By Evelyn Leopold UNITED NATIONS, March 9 (Reuters) – Lebanon and the United Nations are close to completing plans for a tribunal to prosecute suspects in the 2005 murder of former prime minister Rafik Hariri and others, a Lebanese official said on Thursday.

The court was set to be located outside Lebanon and headed by a non-Lebanese judge, but would still have "a significant Lebanese presence," Telecommunications Minister Marwan Hamadeh told a news conference. Hamadeh spoke to U.N. officials on a trip to New York and Washington with Druze opposition leader Walid Jumblatt. Hamadeh narrowly escaped an assassination attempt in a car bombing in October 2004 and is the uncle of Gibran Tueni, an anti-Syrian journalist murdered by a bomb in December.

"Discussions are underway for logistics and funding of the tribunal, and we expect a quick decision on its establishment," Hamadeh said, adding that the U.N. Security Council would have to give its approval in a resolution.

The U.N.-authorized investigation into Hariri’s death is headed by Belgian Serge Brammertz, who is due to report to the Security Council by March 15.

Brammertz, on leave as the deputy prosecutor of the International Criminal Court, is reviewing files from his predecessor, German Detlev Mehlis, to make sure the evidence stands up in court, diplomats said.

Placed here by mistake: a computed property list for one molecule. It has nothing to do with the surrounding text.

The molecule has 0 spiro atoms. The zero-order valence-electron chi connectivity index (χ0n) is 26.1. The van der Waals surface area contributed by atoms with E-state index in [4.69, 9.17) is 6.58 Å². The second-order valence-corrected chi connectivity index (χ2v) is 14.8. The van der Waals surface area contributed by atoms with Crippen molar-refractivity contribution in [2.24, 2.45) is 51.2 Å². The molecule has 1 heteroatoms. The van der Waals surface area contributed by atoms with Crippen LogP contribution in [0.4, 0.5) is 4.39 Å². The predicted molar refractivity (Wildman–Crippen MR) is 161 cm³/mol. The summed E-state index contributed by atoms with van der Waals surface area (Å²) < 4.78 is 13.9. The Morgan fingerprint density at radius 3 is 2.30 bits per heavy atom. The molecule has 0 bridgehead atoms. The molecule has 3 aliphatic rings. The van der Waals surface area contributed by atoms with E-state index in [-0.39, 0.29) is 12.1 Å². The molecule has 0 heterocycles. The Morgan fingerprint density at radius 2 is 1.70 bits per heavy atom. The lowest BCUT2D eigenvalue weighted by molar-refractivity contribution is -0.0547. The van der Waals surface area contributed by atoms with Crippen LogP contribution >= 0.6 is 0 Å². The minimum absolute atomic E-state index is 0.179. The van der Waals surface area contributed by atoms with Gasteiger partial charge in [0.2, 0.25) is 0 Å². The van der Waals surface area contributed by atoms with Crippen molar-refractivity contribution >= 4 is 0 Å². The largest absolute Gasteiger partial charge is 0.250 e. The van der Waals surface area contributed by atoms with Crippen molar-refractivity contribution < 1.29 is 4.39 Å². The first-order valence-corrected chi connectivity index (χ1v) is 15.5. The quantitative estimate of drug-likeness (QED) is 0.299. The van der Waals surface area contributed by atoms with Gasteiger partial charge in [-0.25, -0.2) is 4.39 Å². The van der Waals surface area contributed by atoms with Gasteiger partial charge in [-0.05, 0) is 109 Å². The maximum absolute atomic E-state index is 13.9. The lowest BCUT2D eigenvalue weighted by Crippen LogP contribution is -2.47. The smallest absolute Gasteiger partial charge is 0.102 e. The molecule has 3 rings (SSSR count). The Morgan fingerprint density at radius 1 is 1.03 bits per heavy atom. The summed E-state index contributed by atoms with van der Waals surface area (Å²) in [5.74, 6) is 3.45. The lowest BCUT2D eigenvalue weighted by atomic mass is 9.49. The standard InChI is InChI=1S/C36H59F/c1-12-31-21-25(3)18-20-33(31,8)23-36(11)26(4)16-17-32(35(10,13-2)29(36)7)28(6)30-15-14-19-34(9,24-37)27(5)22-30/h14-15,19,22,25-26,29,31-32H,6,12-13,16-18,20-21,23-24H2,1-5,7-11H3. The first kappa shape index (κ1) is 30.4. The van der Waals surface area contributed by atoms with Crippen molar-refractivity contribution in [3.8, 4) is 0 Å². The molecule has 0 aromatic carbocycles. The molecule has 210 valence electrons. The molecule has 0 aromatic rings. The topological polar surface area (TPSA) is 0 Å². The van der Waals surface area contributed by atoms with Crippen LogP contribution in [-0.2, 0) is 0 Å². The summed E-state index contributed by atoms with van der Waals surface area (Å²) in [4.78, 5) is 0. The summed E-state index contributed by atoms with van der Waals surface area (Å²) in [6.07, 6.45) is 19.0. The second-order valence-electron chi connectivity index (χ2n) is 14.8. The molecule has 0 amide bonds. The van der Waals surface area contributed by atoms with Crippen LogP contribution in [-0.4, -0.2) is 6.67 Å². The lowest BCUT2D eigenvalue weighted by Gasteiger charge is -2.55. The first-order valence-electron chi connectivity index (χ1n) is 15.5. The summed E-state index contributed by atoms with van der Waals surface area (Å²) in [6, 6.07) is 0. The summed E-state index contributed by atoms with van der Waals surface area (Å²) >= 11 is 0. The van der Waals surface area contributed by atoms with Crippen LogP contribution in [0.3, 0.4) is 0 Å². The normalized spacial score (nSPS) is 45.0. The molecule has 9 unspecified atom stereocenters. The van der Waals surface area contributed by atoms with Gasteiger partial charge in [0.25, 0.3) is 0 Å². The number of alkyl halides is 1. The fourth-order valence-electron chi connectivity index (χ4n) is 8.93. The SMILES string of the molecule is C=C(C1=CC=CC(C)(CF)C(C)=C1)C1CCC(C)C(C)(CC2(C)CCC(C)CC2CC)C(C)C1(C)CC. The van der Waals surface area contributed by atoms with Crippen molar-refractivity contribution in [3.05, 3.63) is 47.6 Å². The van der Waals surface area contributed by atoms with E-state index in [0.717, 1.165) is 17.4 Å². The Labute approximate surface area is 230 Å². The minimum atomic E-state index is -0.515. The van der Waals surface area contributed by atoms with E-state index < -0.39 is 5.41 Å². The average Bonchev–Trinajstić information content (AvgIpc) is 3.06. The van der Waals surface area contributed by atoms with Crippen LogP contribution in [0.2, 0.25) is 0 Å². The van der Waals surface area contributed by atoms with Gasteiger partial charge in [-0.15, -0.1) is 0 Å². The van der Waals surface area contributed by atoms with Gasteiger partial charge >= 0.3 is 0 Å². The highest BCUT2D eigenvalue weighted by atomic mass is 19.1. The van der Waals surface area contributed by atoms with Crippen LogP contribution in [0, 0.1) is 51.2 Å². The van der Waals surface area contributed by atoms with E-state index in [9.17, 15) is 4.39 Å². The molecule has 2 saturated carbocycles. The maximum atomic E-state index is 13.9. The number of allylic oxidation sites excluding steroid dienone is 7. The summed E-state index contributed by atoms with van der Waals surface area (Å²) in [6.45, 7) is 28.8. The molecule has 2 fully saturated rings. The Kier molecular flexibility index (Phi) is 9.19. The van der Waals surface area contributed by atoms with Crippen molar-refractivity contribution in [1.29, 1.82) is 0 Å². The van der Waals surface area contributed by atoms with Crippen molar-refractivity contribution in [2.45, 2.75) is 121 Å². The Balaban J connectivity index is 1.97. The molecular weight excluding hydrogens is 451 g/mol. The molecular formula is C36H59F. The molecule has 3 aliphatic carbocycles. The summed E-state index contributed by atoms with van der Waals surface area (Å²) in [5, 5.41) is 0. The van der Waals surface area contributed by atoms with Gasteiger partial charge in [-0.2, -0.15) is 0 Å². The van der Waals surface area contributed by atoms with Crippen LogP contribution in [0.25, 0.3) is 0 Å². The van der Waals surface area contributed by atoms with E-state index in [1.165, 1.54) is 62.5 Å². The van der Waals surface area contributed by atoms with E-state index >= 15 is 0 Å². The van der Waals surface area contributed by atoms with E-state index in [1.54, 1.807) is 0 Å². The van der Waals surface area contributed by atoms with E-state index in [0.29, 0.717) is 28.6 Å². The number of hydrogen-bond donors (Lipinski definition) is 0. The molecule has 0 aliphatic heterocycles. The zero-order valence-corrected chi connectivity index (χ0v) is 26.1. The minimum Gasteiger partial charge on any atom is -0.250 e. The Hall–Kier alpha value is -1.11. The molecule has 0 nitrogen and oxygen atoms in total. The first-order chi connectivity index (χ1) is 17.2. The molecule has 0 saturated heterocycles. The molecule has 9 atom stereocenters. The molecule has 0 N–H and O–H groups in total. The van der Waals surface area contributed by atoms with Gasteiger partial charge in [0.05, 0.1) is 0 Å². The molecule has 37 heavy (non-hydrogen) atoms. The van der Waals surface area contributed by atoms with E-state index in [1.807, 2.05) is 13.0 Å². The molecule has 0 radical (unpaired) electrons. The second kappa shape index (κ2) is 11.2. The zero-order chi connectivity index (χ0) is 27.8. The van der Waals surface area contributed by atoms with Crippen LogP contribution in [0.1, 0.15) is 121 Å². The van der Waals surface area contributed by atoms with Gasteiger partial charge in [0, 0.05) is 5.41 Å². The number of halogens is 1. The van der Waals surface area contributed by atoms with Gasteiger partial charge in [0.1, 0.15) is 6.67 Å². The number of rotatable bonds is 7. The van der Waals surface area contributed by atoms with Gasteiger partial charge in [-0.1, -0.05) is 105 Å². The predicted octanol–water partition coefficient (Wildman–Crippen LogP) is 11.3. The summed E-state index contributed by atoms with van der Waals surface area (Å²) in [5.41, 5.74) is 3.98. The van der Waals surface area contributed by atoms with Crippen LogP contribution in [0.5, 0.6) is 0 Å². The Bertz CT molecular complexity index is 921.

Hariri and at least 20 others were killed on Feb. 14, 2005, by a bomb blast in Beirut that Mehlis has said "could not have been taken without the approval of top-ranked Syrian security officials," in collusion with their Lebanese counterparts.

Syrian officials have denied that President Bashar al-Assad’s government was involved in the assassination.

Four Lebanese generals are under arrest in Lebanon.

The U.N. investigation is also assisting Lebanese authorities in probing other assassinations.

"If we can try one or two cases, we can target other murders," Jumblatt said.

Hariri’s death has changed the Lebanese landscape, triggering international outrage and protests in Beirut that forced Syria to end its 29-year military presence.

Earlier this month Lebanese judges Ralph Riachi and Choukry Sader came to New York to discuss plans for the tribunal with Nicolas Michel, the top U.N. legal official.